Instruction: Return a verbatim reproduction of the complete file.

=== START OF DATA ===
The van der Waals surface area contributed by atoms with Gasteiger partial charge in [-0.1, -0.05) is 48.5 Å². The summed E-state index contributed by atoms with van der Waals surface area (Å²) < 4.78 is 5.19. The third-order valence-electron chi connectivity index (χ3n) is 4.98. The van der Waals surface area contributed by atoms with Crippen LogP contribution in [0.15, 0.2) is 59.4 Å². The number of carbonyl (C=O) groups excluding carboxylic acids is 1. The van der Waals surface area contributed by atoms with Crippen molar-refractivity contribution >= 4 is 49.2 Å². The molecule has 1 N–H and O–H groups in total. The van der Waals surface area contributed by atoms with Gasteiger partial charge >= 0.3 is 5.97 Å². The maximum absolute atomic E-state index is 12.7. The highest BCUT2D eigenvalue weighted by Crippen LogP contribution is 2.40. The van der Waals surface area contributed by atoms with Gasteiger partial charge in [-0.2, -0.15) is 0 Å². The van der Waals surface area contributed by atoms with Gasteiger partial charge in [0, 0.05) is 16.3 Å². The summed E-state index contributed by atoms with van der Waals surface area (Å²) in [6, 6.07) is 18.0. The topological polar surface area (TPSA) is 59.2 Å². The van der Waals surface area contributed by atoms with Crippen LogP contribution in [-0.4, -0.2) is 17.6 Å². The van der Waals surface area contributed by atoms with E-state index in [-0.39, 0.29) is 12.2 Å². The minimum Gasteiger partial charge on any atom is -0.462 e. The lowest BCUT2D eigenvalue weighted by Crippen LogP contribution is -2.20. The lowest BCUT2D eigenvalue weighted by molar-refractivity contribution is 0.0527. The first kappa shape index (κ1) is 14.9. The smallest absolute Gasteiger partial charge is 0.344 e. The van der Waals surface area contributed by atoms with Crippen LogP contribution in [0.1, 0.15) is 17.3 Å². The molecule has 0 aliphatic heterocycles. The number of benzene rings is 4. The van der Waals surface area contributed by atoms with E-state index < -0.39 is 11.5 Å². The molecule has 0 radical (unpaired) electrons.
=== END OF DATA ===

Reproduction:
The van der Waals surface area contributed by atoms with Gasteiger partial charge in [-0.1, -0.05) is 48.5 Å². The summed E-state index contributed by atoms with van der Waals surface area (Å²) < 4.78 is 5.19. The third-order valence-electron chi connectivity index (χ3n) is 4.98. The van der Waals surface area contributed by atoms with Crippen LogP contribution in [0.15, 0.2) is 59.4 Å². The number of carbonyl (C=O) groups excluding carboxylic acids is 1. The van der Waals surface area contributed by atoms with Crippen molar-refractivity contribution >= 4 is 49.2 Å². The molecule has 1 N–H and O–H groups in total. The van der Waals surface area contributed by atoms with Gasteiger partial charge >= 0.3 is 5.97 Å². The maximum absolute atomic E-state index is 12.7. The highest BCUT2D eigenvalue weighted by Crippen LogP contribution is 2.40. The van der Waals surface area contributed by atoms with Gasteiger partial charge in [-0.2, -0.15) is 0 Å². The van der Waals surface area contributed by atoms with Gasteiger partial charge in [0, 0.05) is 16.3 Å². The summed E-state index contributed by atoms with van der Waals surface area (Å²) in [6, 6.07) is 18.0. The topological polar surface area (TPSA) is 59.2 Å². The van der Waals surface area contributed by atoms with Crippen LogP contribution in [-0.4, -0.2) is 17.6 Å². The van der Waals surface area contributed by atoms with E-state index in [-0.39, 0.29) is 12.2 Å². The minimum Gasteiger partial charge on any atom is -0.462 e. The lowest BCUT2D eigenvalue weighted by Crippen LogP contribution is -2.20. The lowest BCUT2D eigenvalue weighted by molar-refractivity contribution is 0.0527. The first kappa shape index (κ1) is 14.9. The smallest absolute Gasteiger partial charge is 0.344 e. The van der Waals surface area contributed by atoms with Crippen LogP contribution in [0.1, 0.15) is 17.3 Å². The molecule has 0 aliphatic heterocycles. The number of benzene rings is 4. The van der Waals surface area contributed by atoms with E-state index < -0.39 is 11.5 Å². The molecule has 0 radical (unpaired) electrons.